It is estimated that 30 per cent of people who have HIV in Saskatchewan are unaware they have the virus.
That is why health officials are urging people to get tested as part of the province’s annual awareness campaign.
“This day serves as a good reminder to the public and health-care providers that HIV testing and counselling should be considered at least once every five years in all adults; more frequently based on a person’s risk factors,” Dr. Denise Werker, Saskatchewan’s deputy chief medical health officer, said in a statement.
“HIV is manageable and with early diagnosis and treatment, people infected with HIV can have long and productive lives and reduce the risk of transmission to others.”
HIV statistics in Saskatchewan are different than anywhere else in Canada, said Patti Tait, the cultural co-ordinator with the Elizabeth Fry Society in Saskatoon.
While anyone can be infected with HIV regardless of age, gender, sexual orientation, race or ethnic origin, of concern to organizers are intravenous drug users.
Tait said injection drug use is the leading cause of HIV in the province, as opposed to unprotected sex in other jurisdictions.
“In Saskatchewan, we have a mode of transmission for HIV which is injection drug use,” Tait said.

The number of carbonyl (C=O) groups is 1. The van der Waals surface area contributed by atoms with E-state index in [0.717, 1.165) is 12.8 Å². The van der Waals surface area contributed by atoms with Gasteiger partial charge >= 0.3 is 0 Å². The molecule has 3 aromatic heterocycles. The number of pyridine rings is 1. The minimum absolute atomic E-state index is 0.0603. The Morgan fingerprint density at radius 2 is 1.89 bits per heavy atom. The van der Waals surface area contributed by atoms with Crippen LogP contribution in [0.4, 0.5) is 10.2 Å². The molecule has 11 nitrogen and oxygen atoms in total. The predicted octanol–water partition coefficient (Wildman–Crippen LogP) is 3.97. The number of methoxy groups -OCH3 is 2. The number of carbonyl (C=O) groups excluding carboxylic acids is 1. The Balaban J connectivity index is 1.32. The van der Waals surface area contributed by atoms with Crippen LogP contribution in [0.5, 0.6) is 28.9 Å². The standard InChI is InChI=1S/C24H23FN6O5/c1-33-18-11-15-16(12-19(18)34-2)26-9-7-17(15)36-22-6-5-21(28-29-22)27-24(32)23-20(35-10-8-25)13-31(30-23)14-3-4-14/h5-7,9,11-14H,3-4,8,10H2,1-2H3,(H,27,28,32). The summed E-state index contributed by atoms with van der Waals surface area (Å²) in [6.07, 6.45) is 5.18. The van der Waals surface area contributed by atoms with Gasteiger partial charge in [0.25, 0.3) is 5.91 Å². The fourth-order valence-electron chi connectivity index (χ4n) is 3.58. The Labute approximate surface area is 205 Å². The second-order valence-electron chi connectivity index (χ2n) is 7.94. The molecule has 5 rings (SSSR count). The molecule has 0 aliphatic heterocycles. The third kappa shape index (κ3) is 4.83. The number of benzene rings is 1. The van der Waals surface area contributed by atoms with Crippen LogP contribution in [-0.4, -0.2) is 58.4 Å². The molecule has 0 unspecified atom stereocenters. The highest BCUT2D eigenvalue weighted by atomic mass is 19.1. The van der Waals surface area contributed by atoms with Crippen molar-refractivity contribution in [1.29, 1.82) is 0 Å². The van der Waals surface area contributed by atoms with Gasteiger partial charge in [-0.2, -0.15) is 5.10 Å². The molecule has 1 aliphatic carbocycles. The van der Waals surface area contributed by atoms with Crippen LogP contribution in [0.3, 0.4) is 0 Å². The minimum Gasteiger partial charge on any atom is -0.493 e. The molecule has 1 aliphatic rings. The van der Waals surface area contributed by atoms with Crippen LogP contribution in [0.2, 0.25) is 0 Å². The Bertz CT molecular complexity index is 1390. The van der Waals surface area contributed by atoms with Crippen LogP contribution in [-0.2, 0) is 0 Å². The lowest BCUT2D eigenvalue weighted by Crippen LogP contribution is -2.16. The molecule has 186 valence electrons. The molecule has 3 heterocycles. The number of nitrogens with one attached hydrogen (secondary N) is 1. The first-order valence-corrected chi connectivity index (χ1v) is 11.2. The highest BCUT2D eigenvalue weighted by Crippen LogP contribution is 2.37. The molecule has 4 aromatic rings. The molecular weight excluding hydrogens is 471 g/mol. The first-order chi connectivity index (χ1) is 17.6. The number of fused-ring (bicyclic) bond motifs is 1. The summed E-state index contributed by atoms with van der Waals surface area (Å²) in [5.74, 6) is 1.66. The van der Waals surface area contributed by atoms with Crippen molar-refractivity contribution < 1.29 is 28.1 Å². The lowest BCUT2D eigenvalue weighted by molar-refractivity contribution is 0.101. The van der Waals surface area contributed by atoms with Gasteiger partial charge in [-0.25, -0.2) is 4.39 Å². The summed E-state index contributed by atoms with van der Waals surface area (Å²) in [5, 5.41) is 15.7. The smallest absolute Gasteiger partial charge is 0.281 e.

“Sadly, there’s a significant number of people who are dealing with that issue in Saskatchewan.”
Organizers said events like the national HIV testing day taking place on Thursday help overcome the stigma surrounding HIV testing, which is one of the main ways to combat the epidemic.
“It’s a grassroots initiative to improve the opportunities for people to get access to testing and to increase the awareness of the need for testing,” Werker said.
“We want people to know their status so that they can take measures to prevent the spread, but also access treatment.”
An HIV outbreak was recently declared in North Battleford.
The Saskatchewan Health Authority (SHA) said 15 new HIV cases were reported during the first five months of 2019. An average of four new cases was reported yearly for the region between 2013 and 2018.
SHA attributed the increase to people injecting drugs and sharing needles.
Officials say knowing your status can help people carrying the virus lead a better quality of life as well as improve long-term effects by getting early treatment.
Free, confidential testing is taking place at a number of locations around the province.
HIV testing is also available through physicians, nurse practitioners, local public health offices or testing clinics.